8 Wonders of Kansas geography

An 8 Wonder of Kansas Geography

Post Rock Scenic Byway, Ellsworth, Lincoln & Russell counties

Website: www.ksbyways.org/Pages/Post/post1.html

Post Rock Scenic Byway is a finalist because...of the dramatic limestone outcroppings along K-232, the rugged Dakota sandstone bluffs at Lake Wilson, and the long post rock fence rows in this Smoky Hill region, anchored between Lucas and Wilson. 

Photo by Harland Schuster
Kansas Scenic Byways website

The Post Rock Scenic Byway is an eighteen-mile route that extends north and south on K-232 through the Smoky Hills of Ellsworth, Lincoln and Russell Counties in north central Kansas. K-232 is a two-lane asphalt surfaced road.  

The byway connects I-70 on the south with K-18 on the north and links the communities of Wilson (Ellsworth County) and Lucas (Russell County). This byway is named for the unique native limestone rocks used for fenceposts in the area.

The byway offers scenic, recreational, geological and agricultural viewing opportunities.

A six-mile segment of the byway is adjacent to the Wilson Lake recreational area with scenic turnouts that overlook the dam and offer vistas of the lake and the valley below the dam. Rest areas, trails, picnic areas and campgrounds offer a variety of recreational opportunities.

Wilson Lake covers 9,000 acres and holds various state fishing records. Weekend anglers and fishing tournament participants can seek white bass, walleye, striped, small mouth and large mouth bass.

Contact:  lucascoc@wtciweb.com

GET TO KNOW LAKE WILSON and the geology of the area by hiking!
Excerpts from Catherine Hauber & John Young's book, Hiking Guide to Kansas:

ROCKTOWN TRAIL (Wilson Reservoir trail) This 3-mile loop travels primarily through native prairie.  The views of the Smoky Hills are spectacular.  A deep canyon slices through a hill close to the lake and massive red sandstone formations rise out of the water.

DAKOTA TRAIL:  This nature trail can be hiked as a 1 mile or .5 mile loop.  There are 12 interpretive stations.  The vistas of the lake and surrounding hills, where wildflowers grow in abundance, should tempt even serious hikers who might bypass this short trail. 

Source:  Kansas Geological Survey website

The region known as the Smoky Hills occupies the north-central part of the state. It is delineated by outcrops of Cretaceous-age rocks and takes its name from the early morning haze that often gathers in the valleys.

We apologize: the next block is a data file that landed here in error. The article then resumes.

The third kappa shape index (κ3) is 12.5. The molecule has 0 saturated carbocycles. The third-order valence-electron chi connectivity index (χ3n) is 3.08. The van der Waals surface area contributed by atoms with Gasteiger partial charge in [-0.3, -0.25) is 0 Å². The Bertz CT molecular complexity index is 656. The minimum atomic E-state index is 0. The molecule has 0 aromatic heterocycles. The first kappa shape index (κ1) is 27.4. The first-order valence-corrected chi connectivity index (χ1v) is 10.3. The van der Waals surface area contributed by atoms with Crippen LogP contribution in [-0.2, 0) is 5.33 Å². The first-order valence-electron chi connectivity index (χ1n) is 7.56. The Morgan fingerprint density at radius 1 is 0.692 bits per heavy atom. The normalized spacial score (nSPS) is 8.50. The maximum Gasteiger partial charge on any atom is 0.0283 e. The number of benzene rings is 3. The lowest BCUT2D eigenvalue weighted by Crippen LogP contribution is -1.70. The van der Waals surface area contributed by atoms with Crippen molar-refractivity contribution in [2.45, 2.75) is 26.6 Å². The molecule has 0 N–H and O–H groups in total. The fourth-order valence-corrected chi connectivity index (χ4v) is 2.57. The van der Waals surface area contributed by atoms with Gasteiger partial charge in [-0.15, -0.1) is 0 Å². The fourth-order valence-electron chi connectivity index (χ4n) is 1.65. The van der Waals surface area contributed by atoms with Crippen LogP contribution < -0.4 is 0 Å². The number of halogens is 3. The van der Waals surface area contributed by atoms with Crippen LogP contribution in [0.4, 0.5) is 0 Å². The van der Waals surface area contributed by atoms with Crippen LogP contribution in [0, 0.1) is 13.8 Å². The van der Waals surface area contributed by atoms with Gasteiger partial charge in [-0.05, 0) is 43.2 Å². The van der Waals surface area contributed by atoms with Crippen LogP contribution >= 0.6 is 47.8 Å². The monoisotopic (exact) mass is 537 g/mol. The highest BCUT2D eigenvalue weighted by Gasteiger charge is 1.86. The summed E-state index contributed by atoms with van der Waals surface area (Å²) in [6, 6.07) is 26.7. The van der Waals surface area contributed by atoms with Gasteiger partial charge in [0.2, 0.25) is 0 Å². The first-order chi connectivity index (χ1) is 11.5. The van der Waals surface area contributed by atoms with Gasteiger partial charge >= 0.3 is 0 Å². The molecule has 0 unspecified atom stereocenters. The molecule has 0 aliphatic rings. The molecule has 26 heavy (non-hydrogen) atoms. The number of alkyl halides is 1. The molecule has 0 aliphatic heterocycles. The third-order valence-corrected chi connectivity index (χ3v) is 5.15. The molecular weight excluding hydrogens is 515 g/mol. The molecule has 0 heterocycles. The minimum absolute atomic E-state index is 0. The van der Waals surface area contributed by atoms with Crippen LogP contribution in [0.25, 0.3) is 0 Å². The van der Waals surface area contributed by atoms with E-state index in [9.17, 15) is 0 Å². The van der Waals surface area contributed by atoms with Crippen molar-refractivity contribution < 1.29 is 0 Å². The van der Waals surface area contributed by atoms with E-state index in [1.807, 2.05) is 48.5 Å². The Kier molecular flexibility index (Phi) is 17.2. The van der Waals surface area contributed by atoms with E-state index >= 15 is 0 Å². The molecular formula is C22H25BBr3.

During the Cretaceous Period (that interval of geologic time from about 144 to 66 million years ago), Kansas was once again under water. Unlike the relatively shallow seas of the Pennsylvanian and Permian, the seas that advanced and retreated during the Cretaceous were deeper and more widespread. Three principal rock outcrops characterize the Smoky Hills--the sandstones of the Dakota Formation, the limestone of the Greenhorn Limestone, and the thick chalks of the Niobrara Chalk.

Many of the outcrops and roadcuts  along K-232 are Dakota Formation sandstone but some Greenhorn Limestone (just north of I-70), as well.

The Dakota Formation sandstones crop out in a wide belt from Rice and McPherson counties, in the south, to Washington County, in the north. They are the remains of beach sands and sediments dumped by rivers draining into the early Cretaceous seas. The hills and buttes in this part of the Smoky Hills, such as Coronado Heights in Saline County, are capped by this sandstone and rise sharply above the surrounding plains. 

The next outcrop belt to the west is the Greenhorn Limestone, which is made up of thin (usually less than 6 inches) chalky limestones beds alternating with thicker beds of grayish shale. The Greenhorn Limestone was deposited in a relatively shallow part of the Cretaceous sea. Near the top of the Greenhorn is a limestone bed called Fencepost limestone. Because timber was scarce in this part of the state, limestone was used extensively by early settlers for buildings and fenceposts.

The third and westernmost range of hills in the Smoky Hills developed on the thick chalks of the Niobrara Chalk.

Photo courtesy Hargrove International